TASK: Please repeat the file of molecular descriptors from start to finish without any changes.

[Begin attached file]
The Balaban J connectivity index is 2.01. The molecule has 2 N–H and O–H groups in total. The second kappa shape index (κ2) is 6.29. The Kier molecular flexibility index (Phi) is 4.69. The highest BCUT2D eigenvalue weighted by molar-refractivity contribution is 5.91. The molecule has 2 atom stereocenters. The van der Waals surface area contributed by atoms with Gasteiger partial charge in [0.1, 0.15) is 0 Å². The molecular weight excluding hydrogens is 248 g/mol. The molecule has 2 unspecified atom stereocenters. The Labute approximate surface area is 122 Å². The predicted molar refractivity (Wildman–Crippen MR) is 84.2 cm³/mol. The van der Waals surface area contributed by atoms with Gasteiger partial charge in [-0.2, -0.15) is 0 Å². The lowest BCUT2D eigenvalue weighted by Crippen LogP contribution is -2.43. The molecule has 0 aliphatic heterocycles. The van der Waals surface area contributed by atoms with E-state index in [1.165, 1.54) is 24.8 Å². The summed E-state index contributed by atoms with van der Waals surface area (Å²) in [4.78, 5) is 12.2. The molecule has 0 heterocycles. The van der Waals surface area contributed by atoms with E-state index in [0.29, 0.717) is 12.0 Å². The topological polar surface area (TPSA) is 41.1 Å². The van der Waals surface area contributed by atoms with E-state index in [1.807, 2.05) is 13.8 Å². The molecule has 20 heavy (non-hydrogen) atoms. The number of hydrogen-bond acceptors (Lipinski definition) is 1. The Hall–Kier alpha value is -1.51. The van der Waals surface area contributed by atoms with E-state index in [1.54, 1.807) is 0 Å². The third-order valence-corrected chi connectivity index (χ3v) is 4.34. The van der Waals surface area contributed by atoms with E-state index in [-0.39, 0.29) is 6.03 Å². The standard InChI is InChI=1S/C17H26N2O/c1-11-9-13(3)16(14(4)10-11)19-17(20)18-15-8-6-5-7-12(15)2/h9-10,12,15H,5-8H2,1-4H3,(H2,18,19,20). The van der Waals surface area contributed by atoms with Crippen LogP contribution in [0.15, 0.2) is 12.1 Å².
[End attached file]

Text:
The Balaban J connectivity index is 2.01. The molecule has 2 N–H and O–H groups in total. The second kappa shape index (κ2) is 6.29. The Kier molecular flexibility index (Phi) is 4.69. The highest BCUT2D eigenvalue weighted by molar-refractivity contribution is 5.91. The molecule has 2 atom stereocenters. The van der Waals surface area contributed by atoms with Gasteiger partial charge in [0.1, 0.15) is 0 Å². The molecular weight excluding hydrogens is 248 g/mol. The molecule has 2 unspecified atom stereocenters. The Labute approximate surface area is 122 Å². The predicted molar refractivity (Wildman–Crippen MR) is 84.2 cm³/mol. The van der Waals surface area contributed by atoms with Gasteiger partial charge in [-0.2, -0.15) is 0 Å². The lowest BCUT2D eigenvalue weighted by Crippen LogP contribution is -2.43. The molecule has 0 aliphatic heterocycles. The van der Waals surface area contributed by atoms with E-state index in [1.165, 1.54) is 24.8 Å². The summed E-state index contributed by atoms with van der Waals surface area (Å²) in [4.78, 5) is 12.2. The molecule has 0 heterocycles. The van der Waals surface area contributed by atoms with E-state index in [0.29, 0.717) is 12.0 Å². The topological polar surface area (TPSA) is 41.1 Å². The van der Waals surface area contributed by atoms with E-state index in [1.807, 2.05) is 13.8 Å². The molecule has 20 heavy (non-hydrogen) atoms. The number of hydrogen-bond acceptors (Lipinski definition) is 1. The Hall–Kier alpha value is -1.51. The van der Waals surface area contributed by atoms with E-state index in [1.54, 1.807) is 0 Å². The third-order valence-corrected chi connectivity index (χ3v) is 4.34. The van der Waals surface area contributed by atoms with E-state index in [-0.39, 0.29) is 6.03 Å². The standard InChI is InChI=1S/C17H26N2O/c1-11-9-13(3)16(14(4)10-11)19-17(20)18-15-8-6-5-7-12(15)2/h9-10,12,15H,5-8H2,1-4H3,(H2,18,19,20). The van der Waals surface area contributed by atoms with Crippen LogP contribution in [0.15, 0.2) is 12.1 Å².